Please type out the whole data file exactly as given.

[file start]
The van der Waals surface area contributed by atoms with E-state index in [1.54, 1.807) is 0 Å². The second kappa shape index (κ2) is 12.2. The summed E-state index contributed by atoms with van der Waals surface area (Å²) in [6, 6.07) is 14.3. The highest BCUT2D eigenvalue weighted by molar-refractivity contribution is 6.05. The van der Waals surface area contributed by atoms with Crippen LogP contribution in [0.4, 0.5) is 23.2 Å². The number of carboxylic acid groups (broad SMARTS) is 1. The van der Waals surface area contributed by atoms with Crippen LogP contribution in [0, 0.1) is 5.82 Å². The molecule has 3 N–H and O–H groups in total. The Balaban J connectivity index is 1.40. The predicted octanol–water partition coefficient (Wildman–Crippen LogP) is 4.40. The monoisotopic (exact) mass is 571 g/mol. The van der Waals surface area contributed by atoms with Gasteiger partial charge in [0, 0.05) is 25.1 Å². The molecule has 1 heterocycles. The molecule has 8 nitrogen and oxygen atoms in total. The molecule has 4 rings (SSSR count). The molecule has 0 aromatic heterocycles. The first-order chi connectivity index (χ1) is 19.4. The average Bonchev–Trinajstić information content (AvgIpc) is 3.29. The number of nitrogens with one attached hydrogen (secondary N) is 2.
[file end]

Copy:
The van der Waals surface area contributed by atoms with E-state index in [1.54, 1.807) is 0 Å². The second kappa shape index (κ2) is 12.2. The summed E-state index contributed by atoms with van der Waals surface area (Å²) in [6, 6.07) is 14.3. The highest BCUT2D eigenvalue weighted by molar-refractivity contribution is 6.05. The van der Waals surface area contributed by atoms with Crippen LogP contribution in [0.4, 0.5) is 23.2 Å². The number of carboxylic acid groups (broad SMARTS) is 1. The van der Waals surface area contributed by atoms with Crippen LogP contribution in [0, 0.1) is 5.82 Å². The molecule has 3 N–H and O–H groups in total. The Balaban J connectivity index is 1.40. The predicted octanol–water partition coefficient (Wildman–Crippen LogP) is 4.40. The monoisotopic (exact) mass is 571 g/mol. The van der Waals surface area contributed by atoms with Gasteiger partial charge in [0, 0.05) is 25.1 Å². The molecule has 1 heterocycles. The molecule has 8 nitrogen and oxygen atoms in total. The molecule has 4 rings (SSSR count). The molecule has 0 aromatic heterocycles. The first-order chi connectivity index (χ1) is 19.4. The average Bonchev–Trinajstić information content (AvgIpc) is 3.29. The number of nitrogens with one attached hydrogen (secondary N) is 2.